The Palm Beach story

Screwball comedy falls well short of classic standards.

HERE’S THE SETUP: Street-smart seductress Max Conners (Sigourney Weaver) and her saucy-pants daughter Page (Jennifer Love Hewitt) are a familial team of con artists—hence the terribly clever surname. Their grift is to lure buffoonish wealthy men into making hasty matrimonial plans with Max, only to be lasciviously lampooned by Page the day after the wedding, inducing infidelity evidence and neatly ending the marriage. This charade has somehow led to a string of lucrative scams that leave the marked men with their pants down and their wallets open, allowing mother and daughter to collect tidy divorce settlements and set their sights on the next horny idiot.


directed by David Mirkin with Sigourney Weaver, Jennifer Love Hewitt, Ray Liotta, Gene Hackman, and Anne Bancroft opens March 23 at Metro, Oak Tree, Pacific Place, other theaters

Things turn tumultuous when the haul from their latest victim, chop-shop proprietor Dean (a twitchy and typical Ray Liotta), catches the eye of the IRS, sending the pair hightailing it to Florida to stanch their impending loss in back taxes. They soon ferret out the ultimate sucker suitor: tobacco tycoon William (Gene Hackman), a lovelorn geezer wheezing at death’s door with a lifetime’s worth of cigarette profits clutched in his malleable hands.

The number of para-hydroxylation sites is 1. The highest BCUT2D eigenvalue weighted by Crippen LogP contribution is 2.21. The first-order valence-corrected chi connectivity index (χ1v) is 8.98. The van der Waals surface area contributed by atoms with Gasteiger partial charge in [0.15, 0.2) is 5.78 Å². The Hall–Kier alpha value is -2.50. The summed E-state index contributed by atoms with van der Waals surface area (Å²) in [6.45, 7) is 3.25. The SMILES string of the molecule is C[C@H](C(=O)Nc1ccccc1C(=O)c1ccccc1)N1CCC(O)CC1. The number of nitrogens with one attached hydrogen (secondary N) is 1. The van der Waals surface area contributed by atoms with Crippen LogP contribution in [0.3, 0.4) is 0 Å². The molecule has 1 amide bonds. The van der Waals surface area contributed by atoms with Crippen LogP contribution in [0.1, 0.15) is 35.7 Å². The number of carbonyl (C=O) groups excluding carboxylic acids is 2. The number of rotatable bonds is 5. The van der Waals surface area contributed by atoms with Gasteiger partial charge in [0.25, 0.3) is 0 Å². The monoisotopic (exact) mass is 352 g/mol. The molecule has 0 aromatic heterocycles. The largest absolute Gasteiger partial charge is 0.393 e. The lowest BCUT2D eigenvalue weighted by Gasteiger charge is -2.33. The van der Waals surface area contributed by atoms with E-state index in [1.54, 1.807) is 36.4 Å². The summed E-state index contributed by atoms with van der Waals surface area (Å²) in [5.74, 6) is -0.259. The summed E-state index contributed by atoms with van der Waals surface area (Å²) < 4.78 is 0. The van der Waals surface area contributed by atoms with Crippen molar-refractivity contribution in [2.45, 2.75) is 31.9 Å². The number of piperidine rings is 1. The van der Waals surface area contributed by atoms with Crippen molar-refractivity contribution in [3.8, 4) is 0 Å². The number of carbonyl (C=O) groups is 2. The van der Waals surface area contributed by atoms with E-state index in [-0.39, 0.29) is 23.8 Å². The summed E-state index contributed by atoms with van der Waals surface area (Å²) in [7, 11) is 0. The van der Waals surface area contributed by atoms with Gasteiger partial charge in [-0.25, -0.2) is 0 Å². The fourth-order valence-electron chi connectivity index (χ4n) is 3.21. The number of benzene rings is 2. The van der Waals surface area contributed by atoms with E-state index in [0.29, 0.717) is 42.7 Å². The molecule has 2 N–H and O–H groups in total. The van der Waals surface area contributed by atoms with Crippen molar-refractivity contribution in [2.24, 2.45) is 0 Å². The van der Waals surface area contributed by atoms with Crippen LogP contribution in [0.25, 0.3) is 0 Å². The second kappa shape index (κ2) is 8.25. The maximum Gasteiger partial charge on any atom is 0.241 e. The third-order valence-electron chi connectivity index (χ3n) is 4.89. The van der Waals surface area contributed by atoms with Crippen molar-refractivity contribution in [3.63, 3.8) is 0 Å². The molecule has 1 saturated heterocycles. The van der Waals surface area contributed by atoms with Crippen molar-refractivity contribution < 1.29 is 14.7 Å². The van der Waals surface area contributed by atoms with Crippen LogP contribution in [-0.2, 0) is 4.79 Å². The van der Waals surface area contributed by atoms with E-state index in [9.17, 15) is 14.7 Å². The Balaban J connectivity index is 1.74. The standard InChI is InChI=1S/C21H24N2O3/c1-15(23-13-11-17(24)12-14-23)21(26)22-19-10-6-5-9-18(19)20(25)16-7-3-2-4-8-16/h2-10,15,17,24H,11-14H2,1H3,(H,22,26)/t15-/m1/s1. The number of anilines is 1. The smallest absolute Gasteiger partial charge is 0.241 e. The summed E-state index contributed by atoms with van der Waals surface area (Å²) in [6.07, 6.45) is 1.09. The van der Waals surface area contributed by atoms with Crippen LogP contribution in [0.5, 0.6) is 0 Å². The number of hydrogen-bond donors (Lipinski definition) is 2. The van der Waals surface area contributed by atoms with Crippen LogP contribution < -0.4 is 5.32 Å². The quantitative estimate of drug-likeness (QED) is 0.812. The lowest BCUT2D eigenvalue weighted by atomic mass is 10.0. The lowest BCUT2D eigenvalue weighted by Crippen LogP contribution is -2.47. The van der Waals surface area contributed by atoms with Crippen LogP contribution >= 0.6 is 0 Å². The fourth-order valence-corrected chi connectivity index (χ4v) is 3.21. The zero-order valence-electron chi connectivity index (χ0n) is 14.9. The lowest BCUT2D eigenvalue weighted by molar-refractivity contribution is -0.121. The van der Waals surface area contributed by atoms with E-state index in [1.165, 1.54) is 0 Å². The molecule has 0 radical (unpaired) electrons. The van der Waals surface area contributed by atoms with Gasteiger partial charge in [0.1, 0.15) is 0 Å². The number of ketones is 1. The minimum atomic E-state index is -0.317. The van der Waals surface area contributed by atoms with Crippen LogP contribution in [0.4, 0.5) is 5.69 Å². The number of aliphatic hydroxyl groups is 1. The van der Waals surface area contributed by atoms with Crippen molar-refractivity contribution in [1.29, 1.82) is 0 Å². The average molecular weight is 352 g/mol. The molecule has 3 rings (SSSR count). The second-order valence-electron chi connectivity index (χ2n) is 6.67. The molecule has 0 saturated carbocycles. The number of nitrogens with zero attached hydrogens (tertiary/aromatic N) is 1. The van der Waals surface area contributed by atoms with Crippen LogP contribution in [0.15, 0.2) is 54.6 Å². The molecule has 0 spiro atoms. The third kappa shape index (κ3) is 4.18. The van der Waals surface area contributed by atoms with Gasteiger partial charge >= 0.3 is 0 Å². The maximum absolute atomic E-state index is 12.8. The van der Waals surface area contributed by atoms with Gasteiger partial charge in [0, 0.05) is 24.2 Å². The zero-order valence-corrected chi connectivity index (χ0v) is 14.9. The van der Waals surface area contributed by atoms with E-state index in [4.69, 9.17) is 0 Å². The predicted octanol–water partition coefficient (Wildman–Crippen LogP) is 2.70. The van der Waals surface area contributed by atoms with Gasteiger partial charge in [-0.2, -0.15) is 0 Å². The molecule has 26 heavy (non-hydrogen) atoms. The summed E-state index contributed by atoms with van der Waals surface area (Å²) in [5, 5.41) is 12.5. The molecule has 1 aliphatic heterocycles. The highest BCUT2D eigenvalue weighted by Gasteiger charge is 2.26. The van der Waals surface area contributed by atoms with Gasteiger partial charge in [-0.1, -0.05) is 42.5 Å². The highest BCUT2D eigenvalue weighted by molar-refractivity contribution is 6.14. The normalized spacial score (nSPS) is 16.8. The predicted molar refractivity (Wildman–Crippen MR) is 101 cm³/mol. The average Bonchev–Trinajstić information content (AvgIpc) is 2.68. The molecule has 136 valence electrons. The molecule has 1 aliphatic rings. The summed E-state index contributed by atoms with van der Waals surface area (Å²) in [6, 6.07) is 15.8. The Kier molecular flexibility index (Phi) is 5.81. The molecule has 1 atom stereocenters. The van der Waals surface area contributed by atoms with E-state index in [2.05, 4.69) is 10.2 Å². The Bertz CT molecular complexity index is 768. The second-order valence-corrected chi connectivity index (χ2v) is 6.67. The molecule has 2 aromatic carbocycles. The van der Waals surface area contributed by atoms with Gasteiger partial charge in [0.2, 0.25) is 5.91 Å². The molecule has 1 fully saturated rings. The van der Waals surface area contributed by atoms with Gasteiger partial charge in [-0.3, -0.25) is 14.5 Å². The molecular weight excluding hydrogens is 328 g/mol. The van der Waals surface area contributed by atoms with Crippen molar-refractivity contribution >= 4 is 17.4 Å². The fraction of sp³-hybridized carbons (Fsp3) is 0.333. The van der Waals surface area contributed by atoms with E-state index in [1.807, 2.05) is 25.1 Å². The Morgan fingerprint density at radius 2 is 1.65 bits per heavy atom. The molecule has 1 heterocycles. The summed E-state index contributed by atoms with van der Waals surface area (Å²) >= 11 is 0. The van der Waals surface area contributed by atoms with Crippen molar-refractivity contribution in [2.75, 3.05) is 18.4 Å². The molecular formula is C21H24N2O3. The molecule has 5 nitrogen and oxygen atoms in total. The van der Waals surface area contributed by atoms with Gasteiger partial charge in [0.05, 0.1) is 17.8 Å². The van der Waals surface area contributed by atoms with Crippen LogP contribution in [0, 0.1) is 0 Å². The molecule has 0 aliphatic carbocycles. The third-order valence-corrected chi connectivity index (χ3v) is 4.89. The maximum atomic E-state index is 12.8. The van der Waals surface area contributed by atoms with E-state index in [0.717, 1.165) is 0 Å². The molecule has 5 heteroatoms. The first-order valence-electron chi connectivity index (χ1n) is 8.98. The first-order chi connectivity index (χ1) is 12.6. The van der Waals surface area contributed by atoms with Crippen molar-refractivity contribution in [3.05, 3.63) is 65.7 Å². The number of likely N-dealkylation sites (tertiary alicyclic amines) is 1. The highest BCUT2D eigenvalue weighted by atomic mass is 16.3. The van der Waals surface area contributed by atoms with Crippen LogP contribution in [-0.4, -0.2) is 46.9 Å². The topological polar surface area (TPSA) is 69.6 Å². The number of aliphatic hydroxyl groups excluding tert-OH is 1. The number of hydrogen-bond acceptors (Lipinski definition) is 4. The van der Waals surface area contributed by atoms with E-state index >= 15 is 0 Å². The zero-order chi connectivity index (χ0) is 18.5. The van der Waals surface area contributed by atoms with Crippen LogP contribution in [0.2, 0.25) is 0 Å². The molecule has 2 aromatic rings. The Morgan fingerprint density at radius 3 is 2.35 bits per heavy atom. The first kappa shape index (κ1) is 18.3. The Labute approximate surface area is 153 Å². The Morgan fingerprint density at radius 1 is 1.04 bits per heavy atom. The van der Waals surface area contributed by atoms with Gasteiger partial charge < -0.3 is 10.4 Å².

Initially, the casting of Weaver and Hewitt as brazen grifters has its winsome comic charm. (Hewitt still knows what our eyes did to her breasts last summer; the film’s costume designers won’t let us forget it.) But beneath the revealing outfits, a glaring absence of necessary screwball comic elements—starting with a decent premise—leaves the audience feeling as swindled as one of Weaver and Hewitt’s targets. Jason Lee (Almost Famous, Chasing Amy) attempts to bring some sense of plausible implausibility to the fiasco, but his efforts are undermined by undisciplined editing (a run time of more than two hours is simply ludicrous for this genre) and a total lack of chemistry with Hewitt.

Providing some flashes of fun, director David Mirkin does employ brash, overdone sets, shamelessly awkward physical comedy, and bitingly cruel dialogue. It’s a mix that made his characters in 1997’s Romy and Michelle’s High School Reunion sympathetically trashy and misguided. If Heartbreakers had a less potholed script and was shorter, and—most importantly—if Weaver’s performance weren’t so hopelessly below her capabilities, Mirkin’s raunchy sensibility might have saved this film. Unfortunately, even a dead-on-balls cameo by Anne Bancroft out-conning the fatal femmes can’t buoy this farce above the waves of its own mediocrity.